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In 2002, the Crime and Disorder Reduction Partnership, London Borough of Merton's
"Merton Partnership Against Crime" (MPAC) formed the Prolific Offender Group (PO
Group). The group's aim is a multi-agency approach to intervene with those who MPAC
partners consider to be the most prolific or potentially prolific offenders within the
borough of Merton, not currently being dealt with by other statutory agencies.

The purpose of the PO Group is to:

• Work with identified prolific offenders not being dealt with by other criminal
justice agencies.
• Identify and refer individuals for whom POG intervention is likely to achieve
some positive results in reducing crime, disorder and anti-social behaviour (ASB).
• Target young offenders who are at risk of becoming prolific offenders.

The rationale behind the scheme is:

• Access to the programme is on a voluntary basis
• Individual Action Plans are developed
• Good multi-agency working
• A holistic approach

The PO Group is chaired by the Met. Police Detective Chief Inspector (Crime Manager)
Wimbledon and includes representatives from the Youth Offending Service, Metropolitan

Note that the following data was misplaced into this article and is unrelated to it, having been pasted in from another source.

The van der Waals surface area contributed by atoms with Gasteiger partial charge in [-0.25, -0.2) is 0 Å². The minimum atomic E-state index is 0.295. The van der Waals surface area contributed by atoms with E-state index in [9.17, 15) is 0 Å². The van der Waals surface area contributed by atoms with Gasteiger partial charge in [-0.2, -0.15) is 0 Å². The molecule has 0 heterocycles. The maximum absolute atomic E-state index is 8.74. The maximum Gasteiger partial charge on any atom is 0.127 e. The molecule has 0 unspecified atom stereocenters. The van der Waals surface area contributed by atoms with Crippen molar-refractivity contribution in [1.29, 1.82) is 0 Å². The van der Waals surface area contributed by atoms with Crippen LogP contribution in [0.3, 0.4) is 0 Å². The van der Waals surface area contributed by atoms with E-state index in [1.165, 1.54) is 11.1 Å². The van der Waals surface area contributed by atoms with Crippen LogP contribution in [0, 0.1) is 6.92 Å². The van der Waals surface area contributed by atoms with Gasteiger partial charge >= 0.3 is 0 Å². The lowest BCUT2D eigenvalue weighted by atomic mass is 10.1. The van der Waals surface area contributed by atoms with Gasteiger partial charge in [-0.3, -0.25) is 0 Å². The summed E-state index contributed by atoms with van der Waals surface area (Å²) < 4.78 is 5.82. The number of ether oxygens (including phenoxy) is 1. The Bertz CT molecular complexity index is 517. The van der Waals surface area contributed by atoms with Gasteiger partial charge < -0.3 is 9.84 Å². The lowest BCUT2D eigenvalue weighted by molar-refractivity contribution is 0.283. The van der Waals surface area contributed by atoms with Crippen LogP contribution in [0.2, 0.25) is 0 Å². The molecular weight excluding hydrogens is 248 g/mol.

Police Service, LB Merton, Housing, Youth Inclusion Support Panel, Social Services,
MPAC, Progress 2Work (Eco Actif), Merton Youth Awareness Programme, London &
Quadrant Housing Trust and other relevant agencies as required. The POG Officers were
funded by Building Safer Communities Fund, Borough Command Unit Fund and
Burglary Public Service Agreement in 2003/04 and have received further funding for


A recent evaluation of the scheme (May 2004) found that 62% of the clients had not re-
offended since intervention of the Prolific Offender Group (POG) Officers and 90.2%
approached by the POG Officers were voluntarily willing to engage in diversion. The
evaluation indicated that in part this is as a result of the skills, knowledge and dedication
of the POG officers.

GOL would like to alert the Minister that the Merton model is an early scheme and
voluntary, not like the current scheme. Some of the partners of the current scheme are a
little resistant to change to a more carrot/stick approach.

Sue Mansbridge